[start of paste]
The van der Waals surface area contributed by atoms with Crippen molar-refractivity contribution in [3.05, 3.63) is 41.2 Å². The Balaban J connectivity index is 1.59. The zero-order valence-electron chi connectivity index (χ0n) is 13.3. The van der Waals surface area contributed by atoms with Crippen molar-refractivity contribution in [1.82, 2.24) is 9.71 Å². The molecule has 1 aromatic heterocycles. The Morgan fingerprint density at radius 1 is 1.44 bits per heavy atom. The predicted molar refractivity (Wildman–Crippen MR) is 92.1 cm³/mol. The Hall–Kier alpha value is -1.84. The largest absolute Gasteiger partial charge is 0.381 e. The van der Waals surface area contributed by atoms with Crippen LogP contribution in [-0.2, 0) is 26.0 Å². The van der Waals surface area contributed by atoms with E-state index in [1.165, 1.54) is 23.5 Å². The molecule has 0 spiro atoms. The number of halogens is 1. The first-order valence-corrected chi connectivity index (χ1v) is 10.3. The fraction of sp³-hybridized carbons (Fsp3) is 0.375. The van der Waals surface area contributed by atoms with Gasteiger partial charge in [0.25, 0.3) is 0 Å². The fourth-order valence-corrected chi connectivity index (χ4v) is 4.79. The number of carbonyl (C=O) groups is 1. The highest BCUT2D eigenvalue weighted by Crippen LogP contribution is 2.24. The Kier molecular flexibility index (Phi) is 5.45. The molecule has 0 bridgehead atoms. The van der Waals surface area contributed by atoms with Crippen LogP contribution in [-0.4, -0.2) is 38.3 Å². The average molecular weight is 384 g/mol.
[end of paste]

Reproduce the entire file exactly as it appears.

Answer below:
The van der Waals surface area contributed by atoms with Crippen molar-refractivity contribution in [3.05, 3.63) is 41.2 Å². The Balaban J connectivity index is 1.59. The zero-order valence-electron chi connectivity index (χ0n) is 13.3. The van der Waals surface area contributed by atoms with Crippen molar-refractivity contribution in [1.82, 2.24) is 9.71 Å². The molecule has 1 aromatic heterocycles. The Morgan fingerprint density at radius 1 is 1.44 bits per heavy atom. The predicted molar refractivity (Wildman–Crippen MR) is 92.1 cm³/mol. The Hall–Kier alpha value is -1.84. The largest absolute Gasteiger partial charge is 0.381 e. The van der Waals surface area contributed by atoms with Crippen LogP contribution in [-0.2, 0) is 26.0 Å². The van der Waals surface area contributed by atoms with E-state index in [1.165, 1.54) is 23.5 Å². The molecule has 0 spiro atoms. The number of halogens is 1. The first-order valence-corrected chi connectivity index (χ1v) is 10.3. The fraction of sp³-hybridized carbons (Fsp3) is 0.375. The van der Waals surface area contributed by atoms with Gasteiger partial charge in [0.25, 0.3) is 0 Å². The fourth-order valence-corrected chi connectivity index (χ4v) is 4.79. The number of carbonyl (C=O) groups is 1. The highest BCUT2D eigenvalue weighted by Crippen LogP contribution is 2.24. The Kier molecular flexibility index (Phi) is 5.45. The molecule has 0 bridgehead atoms. The van der Waals surface area contributed by atoms with Crippen LogP contribution in [-0.4, -0.2) is 38.3 Å². The average molecular weight is 384 g/mol.